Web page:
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F/A-18C Hornet

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BetaIcon.png This is a beta module.

This module is still being developed and may still be missing some features and equipment options. It is playable and most of the content is there, but some final touches and fixes for minor bugs are still in the works. It is probably safe to buy unless you crave absolute fidelity and/or very few bugs.

DCS-F-18C 700x1000 v2.jpg
FA-18C icon.png

The F/A-18C is slated to be one of, if not the most in-depth and complex module in the DCS stable, alongside the A-10C. It is still a work in (some would argue very slow) progress, which is perhaps understandable since the Hornet is a multi-role aircraft with the added complication that it is also carrier-based. It may not carry as many individually different weapons as the A-10C, but it already covers a much wider range of weapon types, and more are yet to come.

Overall, the Hornet is easy to fly and intuitive to use, and many systems will be familiar to, or even exact copies of, what you would find in the A-10C, AV-8B or even (in a much simplified form) in the F-15C. As such, it is not difficult to learn — there is just a lot to learn. If you have mastered the F-16C in BMS, getting to grips with it will be a cakewalk.


Since it is a multirole aircraft, the feature list of the F/A-18C can easily become very long. The highlights include:

  • All the hair-ripping, teeth-gnashing, fun and excitement of both carrier take-offs and landings, and air refuelling.
  • More MFDs and glass cockpit features than is strictly necessary.
  • Less than necessary engine thrust to compensate for all the MFDs.
  • Tons of air-to-air missiles, including off-boresight, helmet-cued AIM-9X as well as AMRAAMS to always be able to shoot when the enemy cannot.
  • AGM-88 HARM missiles for SAM hunting.
  • AGM-84 Harpoon missiles for fishing trips.
  • Laser-guided bombs and Mavericks, as well as the regular set of unguided bombs and IR Mavericks.
  • An extensive moving-map navigation suite that lets you fly via GPS, TACAN, NDBs, and a carrier-specific ILS system (that does not help you with regular airports).
  • Programmable automated and manual RWR and countermeasure management, troubled by a constant debate on whether it should use an old inverted display (more dangerous targets farther out the threat ring) or not.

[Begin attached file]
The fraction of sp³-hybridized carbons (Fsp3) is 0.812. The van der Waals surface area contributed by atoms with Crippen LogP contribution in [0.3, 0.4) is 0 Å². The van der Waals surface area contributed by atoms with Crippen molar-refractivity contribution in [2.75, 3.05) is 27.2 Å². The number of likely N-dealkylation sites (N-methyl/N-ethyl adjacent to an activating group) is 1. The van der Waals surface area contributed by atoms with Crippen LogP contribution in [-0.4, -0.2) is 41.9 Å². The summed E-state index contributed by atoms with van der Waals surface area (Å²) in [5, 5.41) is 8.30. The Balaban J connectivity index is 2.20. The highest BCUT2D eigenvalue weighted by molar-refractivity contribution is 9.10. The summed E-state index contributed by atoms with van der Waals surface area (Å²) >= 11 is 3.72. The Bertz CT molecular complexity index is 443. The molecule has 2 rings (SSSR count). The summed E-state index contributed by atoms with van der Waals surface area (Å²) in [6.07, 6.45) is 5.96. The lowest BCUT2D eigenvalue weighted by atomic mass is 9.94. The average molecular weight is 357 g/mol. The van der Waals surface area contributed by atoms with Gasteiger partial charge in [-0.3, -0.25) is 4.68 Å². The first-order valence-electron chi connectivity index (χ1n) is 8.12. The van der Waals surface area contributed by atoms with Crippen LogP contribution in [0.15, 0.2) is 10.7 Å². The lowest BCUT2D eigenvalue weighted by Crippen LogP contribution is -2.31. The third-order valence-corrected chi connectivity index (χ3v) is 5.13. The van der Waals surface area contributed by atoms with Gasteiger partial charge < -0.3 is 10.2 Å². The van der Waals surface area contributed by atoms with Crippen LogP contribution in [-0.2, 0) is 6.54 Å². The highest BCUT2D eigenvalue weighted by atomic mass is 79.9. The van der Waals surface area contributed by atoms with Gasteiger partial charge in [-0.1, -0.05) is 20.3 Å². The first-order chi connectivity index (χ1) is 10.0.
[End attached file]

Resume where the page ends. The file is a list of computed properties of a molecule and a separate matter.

• An actual, reasonably working ground radar.

Comes with the built-in campaigns Hornet 1989 - Task Force Challenger.

Flying the F/A-18C

Flying the Hornet is an interesting experience. On the one hand, it is a modern agile fly-by-wire aircraft that will keep up with or out-manoeuvre anything else in the sky, but on the other hand, it is actually comparatively slow and sluggish. It is not like the A-10C or Su-25, where hills are life-threatening obstacles, and altitude is something you can only dream of, but it is also not a speed demon that stands a chance to keep up with the likes of the M2000C or F-14.

The airframe traces its historical roots to the F-5, and this shows. It's a joy to fly, but you need to be aware of the slow throttle response and that the top speed is enough to get you there, but it will not exactly break any records.

Cockpit overview

F/A-18C Hornet dashboard. F/A-18C Hornet cockpit.

Getting into the air

In keeping with the goal of making the F/A-18C module parallel the A-10C in terms of being a full-on study sim, at least as far as on-board systems go, getting the Hornet up and running is an involved process. As always the RWinHome “cheat” key combo is available to automate the start-up process, but it takes a while and the auto-start (and even the mission-editor hot start option) still leaves some systems for the pilot to start manually — most notably the RWR and countermeasure system.

It is not quite as long a process as in the A-10C, mainly thanks to the fact that there are fewer systems to set up and that the INS can leech off of the carrier to get its initial position data. At the same time, that slightly simpler system setup is counter-balance by the extra steps and the care needed to operate from a carrier. You do not want to have the engine roar to life while brake pressure is too low to keep the plane stationary, and you probably do not want to forget such tiny details as folding down the wings and hooking up to the catapult correctly. Taking an ignominious low-speed dive off the ramp, falling 15 meters into the water, exploding and then getting minced by propellers is not a good way to start the day.

The manual and Chuck's guide linked below give a full account of the procedure, but the broad strokes are:

  • Making sure every type of brakes are on — chocks, parking brake, regular brakes, everything!
  • Turning power on, warning your surroundings, and checking for errors.
    (Battery, APU, lights, brake test, APU check.)
  • Turning engines on, starting with the right one.
    (Right engine crank, right throttle to idle, monitor the spool up.)
  • Turning on most of the avoinics.
    (GPWS, MFDs, HUD, radar altimeter, bleed air, FCS.)
  • Star aligning the INS — this will take a while.
  • Turning the left engine on.
  • Turning the remaining systems on and setting them up.
    (Oxygen, hook, flaps, anti-skid, radar, trim, wings, ADI, RWR, etc etc etc.)
  • Carefully start removing the brakes so you can get into position.
  • Line up, extend the launch bar, hook up (default bind U), and run up the engines.
  • Kick in the afterburners (this may require manipulation of the finger lift levers depending on your settings) and keep your hands off the stick as the catapult and (hopefully accurate) trim and flaps setting get you in the air and climbing.

Shooting something

Two stand-out features built the early anticipation of the F/A-18C module: the full-sim implementations of the AMRAAM and HARM missiles. The AMRAAM was previously only available on the FC3-level F-15C, and the only proper SEAD weapon were the Kh-25 and Kh-58 anti-radiation missiles on the Su-25T — also a simplified FC3 aircraft. Finally, you could get frustrated by poor missile logic in full fidelity!